Sunday, July 31, 2005

BBC NEWS | UK | Law ends UK tobacco sponsorship

It had always been a sneaking suspicion of mine that the result why our local government does not simply ban tabacco and let it go the way of the chewing gum was because of the revenue that could be raised from taxing the damn thing.

However, it was told to me (albeit indirectly) that this was not the case. Apparently, the tax revenue from such sin items were a small fraction of our total tax collection. I can't find the information on the net so I'm going to take it at face value for the moment.

But assuming that tobacco consumption patterns in the US is similar to that of Singapore, then for every 10% rise in the price of cigarettes, there's a corrosponding 6% fall in the number of teenagers picking up smoking. I'm not entirely sure what the number of smokers overall decrease but I think it's likely to be low.

So with those numbers in mind (10% rise in price = 6% fall in smokers) i.e. the demand for cigarettes is inelastic, there becomes a fantastic impetus and incentive for governments to bilk suckers *ahem* I mean smokers for all their worth. You raise prices, number of smokers fall but not by so much that it actually hurts your tax revenue. And assuming that smuggling and access to contraband cigarettes is not a problem (which it isn't in Singapore as far as I can tell), then you get the best of both world essentially.

Which brings me back to my original 'question' of why the government does not simply ban cigarettes outright. Partly because it does make economic sense (especially since smoking related diseases and illnesses are not directly borne by the government but outsourced to NGOs and HMOs) and also because banning it outright would be a losing battle in and off itself (kind of like the war on drugs as a whole, Singapore wins because of its top-notch enforcement more than anything else).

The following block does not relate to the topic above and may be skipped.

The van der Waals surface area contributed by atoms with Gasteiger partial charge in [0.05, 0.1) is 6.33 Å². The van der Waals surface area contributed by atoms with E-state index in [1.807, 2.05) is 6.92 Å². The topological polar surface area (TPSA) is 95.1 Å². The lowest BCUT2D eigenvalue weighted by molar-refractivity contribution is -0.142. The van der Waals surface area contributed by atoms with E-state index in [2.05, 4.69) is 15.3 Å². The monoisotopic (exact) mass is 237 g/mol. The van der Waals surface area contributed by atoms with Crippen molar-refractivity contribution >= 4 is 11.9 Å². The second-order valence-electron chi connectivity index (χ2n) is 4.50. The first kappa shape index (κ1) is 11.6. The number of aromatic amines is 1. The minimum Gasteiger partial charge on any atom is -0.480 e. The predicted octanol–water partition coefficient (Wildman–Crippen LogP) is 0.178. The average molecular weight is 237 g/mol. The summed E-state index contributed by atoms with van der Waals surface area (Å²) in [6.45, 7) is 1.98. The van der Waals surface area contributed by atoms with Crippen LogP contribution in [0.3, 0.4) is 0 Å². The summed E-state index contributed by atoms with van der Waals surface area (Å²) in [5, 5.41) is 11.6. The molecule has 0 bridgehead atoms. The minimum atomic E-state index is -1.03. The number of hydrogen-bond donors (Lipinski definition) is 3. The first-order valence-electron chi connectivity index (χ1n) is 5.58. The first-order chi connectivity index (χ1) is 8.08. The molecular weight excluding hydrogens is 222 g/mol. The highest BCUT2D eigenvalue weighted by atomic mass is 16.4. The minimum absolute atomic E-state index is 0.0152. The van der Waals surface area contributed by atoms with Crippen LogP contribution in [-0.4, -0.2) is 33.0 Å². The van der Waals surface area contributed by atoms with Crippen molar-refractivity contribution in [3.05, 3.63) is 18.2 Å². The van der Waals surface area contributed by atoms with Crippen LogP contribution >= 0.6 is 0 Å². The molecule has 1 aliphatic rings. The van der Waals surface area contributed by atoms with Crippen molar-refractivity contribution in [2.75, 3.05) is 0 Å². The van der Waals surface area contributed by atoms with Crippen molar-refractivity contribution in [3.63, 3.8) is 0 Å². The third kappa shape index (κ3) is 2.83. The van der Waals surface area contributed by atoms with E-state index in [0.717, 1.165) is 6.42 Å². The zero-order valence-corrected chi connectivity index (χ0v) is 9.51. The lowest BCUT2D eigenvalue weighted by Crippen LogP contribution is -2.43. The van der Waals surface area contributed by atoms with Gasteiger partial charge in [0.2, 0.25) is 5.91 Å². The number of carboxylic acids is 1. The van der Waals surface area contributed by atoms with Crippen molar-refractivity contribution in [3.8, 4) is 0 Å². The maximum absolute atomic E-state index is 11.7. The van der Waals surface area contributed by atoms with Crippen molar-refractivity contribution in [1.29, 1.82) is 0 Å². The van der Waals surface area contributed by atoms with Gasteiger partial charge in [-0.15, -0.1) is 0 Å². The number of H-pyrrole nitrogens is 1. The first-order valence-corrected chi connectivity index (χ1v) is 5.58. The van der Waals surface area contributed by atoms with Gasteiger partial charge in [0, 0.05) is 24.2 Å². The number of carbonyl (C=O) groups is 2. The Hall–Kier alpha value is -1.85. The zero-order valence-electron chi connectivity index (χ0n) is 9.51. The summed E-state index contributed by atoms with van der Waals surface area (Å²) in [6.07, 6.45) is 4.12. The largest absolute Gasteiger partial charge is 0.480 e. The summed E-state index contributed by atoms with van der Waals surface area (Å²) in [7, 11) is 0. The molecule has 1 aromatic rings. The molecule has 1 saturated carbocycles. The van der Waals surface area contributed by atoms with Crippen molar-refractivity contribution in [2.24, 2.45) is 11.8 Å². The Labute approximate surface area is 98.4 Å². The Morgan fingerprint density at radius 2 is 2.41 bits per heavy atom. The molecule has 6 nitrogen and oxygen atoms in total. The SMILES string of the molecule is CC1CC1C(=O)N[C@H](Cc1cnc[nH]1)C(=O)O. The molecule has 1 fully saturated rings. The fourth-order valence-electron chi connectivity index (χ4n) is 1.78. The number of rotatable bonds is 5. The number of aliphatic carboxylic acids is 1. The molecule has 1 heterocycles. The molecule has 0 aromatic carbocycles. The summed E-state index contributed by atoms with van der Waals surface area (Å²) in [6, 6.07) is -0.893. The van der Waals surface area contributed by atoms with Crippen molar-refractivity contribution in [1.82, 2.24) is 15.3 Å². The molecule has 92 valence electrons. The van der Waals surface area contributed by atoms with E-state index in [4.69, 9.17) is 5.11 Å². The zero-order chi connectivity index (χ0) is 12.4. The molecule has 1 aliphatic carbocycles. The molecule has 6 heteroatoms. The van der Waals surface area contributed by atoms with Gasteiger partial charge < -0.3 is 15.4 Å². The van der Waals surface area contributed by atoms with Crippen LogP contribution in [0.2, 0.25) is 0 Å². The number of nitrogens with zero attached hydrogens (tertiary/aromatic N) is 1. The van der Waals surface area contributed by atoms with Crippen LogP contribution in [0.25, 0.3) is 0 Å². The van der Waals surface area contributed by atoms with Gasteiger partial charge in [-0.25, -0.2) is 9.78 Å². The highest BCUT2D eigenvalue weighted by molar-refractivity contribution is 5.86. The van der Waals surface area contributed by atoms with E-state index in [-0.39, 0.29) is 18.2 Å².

In which case, aggressive campaigning against smoking as well as limiting their ability to advertise would on first sight seeming to be an efficacious combination. However, if one were to take the effort to actually look at and read a cigarette ad, one would be hard pressed to discover how it could be seen (except very indirectly) as an inducement TO SMOKE rather than SMOKE THAT PARTICULAR BRAND. Most tobacco advertisment seems to be more an attempt to protect their own market share and to wrest away market share than any real attempt to gain NEW market share.

After all, why would one smoke? If you hate second hand smoke, try imagining it in a concentrated dose down your throat into your lungs. That keeps me away from smoking more than anything else (considering my eating habits, the health hazards of smoking are not large comparatively). And I have seen my cousin sneaking a puff everyday but never quite wanted to pick it up. In which case, perhaps there is a lot more truth in the concept of addiction being genetic (alcoholism tends to run in the family and not just because of the home environment). Or maybe its because cigarettes act as a forbidden fruit in which case would make it impossible to eradicate.

Does anyone still think smoking is cool? The ads don't give that impression, plus there are a lot more other things out there that are cool which does not include smoking. But what this policy does do is to deprive certain sports of a lot of money. More importantly, money like water on a pavement will find every crack and creavice.
So with one stroke, tobacco money to politics has just increased.

Which is worse? Tobacco money in sports or in government? Peace.


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